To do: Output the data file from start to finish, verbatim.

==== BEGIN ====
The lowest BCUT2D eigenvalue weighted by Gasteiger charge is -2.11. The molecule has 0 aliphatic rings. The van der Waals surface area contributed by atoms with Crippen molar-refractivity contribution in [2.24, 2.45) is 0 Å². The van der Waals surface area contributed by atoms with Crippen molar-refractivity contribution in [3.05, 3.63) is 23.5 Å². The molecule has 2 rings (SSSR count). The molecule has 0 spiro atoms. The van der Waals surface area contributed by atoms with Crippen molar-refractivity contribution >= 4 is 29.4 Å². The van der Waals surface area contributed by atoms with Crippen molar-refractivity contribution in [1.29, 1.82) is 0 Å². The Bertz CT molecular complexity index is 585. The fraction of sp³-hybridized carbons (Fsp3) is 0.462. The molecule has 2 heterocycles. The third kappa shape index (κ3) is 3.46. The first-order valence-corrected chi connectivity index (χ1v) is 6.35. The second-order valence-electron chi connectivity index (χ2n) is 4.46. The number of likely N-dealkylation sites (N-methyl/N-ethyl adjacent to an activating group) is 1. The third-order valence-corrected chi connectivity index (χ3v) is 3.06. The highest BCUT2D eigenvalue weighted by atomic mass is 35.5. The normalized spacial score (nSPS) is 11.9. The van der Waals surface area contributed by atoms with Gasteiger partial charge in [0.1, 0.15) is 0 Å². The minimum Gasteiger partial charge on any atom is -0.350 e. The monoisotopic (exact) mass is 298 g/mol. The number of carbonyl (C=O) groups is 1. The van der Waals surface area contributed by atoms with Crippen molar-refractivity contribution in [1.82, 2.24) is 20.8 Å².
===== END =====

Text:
The lowest BCUT2D eigenvalue weighted by Gasteiger charge is -2.11. The molecule has 0 aliphatic rings. The van der Waals surface area contributed by atoms with Crippen molar-refractivity contribution in [2.24, 2.45) is 0 Å². The van der Waals surface area contributed by atoms with Crippen molar-refractivity contribution in [3.05, 3.63) is 23.5 Å². The molecule has 2 rings (SSSR count). The molecule has 0 spiro atoms. The van der Waals surface area contributed by atoms with Crippen molar-refractivity contribution >= 4 is 29.4 Å². The van der Waals surface area contributed by atoms with Crippen molar-refractivity contribution in [1.29, 1.82) is 0 Å². The Bertz CT molecular complexity index is 585. The fraction of sp³-hybridized carbons (Fsp3) is 0.462. The molecule has 2 heterocycles. The third kappa shape index (κ3) is 3.46. The first-order valence-corrected chi connectivity index (χ1v) is 6.35. The second-order valence-electron chi connectivity index (χ2n) is 4.46. The number of likely N-dealkylation sites (N-methyl/N-ethyl adjacent to an activating group) is 1. The third-order valence-corrected chi connectivity index (χ3v) is 3.06. The highest BCUT2D eigenvalue weighted by atomic mass is 35.5. The normalized spacial score (nSPS) is 11.9. The van der Waals surface area contributed by atoms with Gasteiger partial charge in [0.1, 0.15) is 0 Å². The minimum Gasteiger partial charge on any atom is -0.350 e. The monoisotopic (exact) mass is 298 g/mol. The number of carbonyl (C=O) groups is 1. The van der Waals surface area contributed by atoms with Crippen molar-refractivity contribution in [1.82, 2.24) is 20.8 Å².